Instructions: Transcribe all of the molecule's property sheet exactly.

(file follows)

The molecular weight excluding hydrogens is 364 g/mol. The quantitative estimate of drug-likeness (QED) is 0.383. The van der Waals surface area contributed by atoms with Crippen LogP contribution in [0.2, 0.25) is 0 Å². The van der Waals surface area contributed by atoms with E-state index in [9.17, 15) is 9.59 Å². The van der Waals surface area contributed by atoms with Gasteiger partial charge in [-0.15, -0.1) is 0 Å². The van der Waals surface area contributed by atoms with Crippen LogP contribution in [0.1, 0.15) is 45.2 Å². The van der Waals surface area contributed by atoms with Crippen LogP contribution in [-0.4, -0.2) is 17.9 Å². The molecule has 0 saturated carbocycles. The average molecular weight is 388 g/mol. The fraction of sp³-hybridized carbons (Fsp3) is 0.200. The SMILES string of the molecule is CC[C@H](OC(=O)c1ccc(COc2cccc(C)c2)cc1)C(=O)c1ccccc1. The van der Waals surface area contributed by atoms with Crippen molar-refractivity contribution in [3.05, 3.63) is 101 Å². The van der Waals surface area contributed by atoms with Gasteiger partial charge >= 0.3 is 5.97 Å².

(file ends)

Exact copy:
The molecular weight excluding hydrogens is 364 g/mol. The quantitative estimate of drug-likeness (QED) is 0.383. The van der Waals surface area contributed by atoms with Crippen LogP contribution in [0.2, 0.25) is 0 Å². The van der Waals surface area contributed by atoms with E-state index in [9.17, 15) is 9.59 Å². The van der Waals surface area contributed by atoms with Gasteiger partial charge in [-0.15, -0.1) is 0 Å². The van der Waals surface area contributed by atoms with Crippen LogP contribution in [0.1, 0.15) is 45.2 Å². The van der Waals surface area contributed by atoms with Crippen LogP contribution in [-0.4, -0.2) is 17.9 Å². The molecule has 0 saturated carbocycles. The average molecular weight is 388 g/mol. The fraction of sp³-hybridized carbons (Fsp3) is 0.200. The SMILES string of the molecule is CC[C@H](OC(=O)c1ccc(COc2cccc(C)c2)cc1)C(=O)c1ccccc1. The van der Waals surface area contributed by atoms with Crippen molar-refractivity contribution in [3.05, 3.63) is 101 Å². The van der Waals surface area contributed by atoms with Gasteiger partial charge >= 0.3 is 5.97 Å².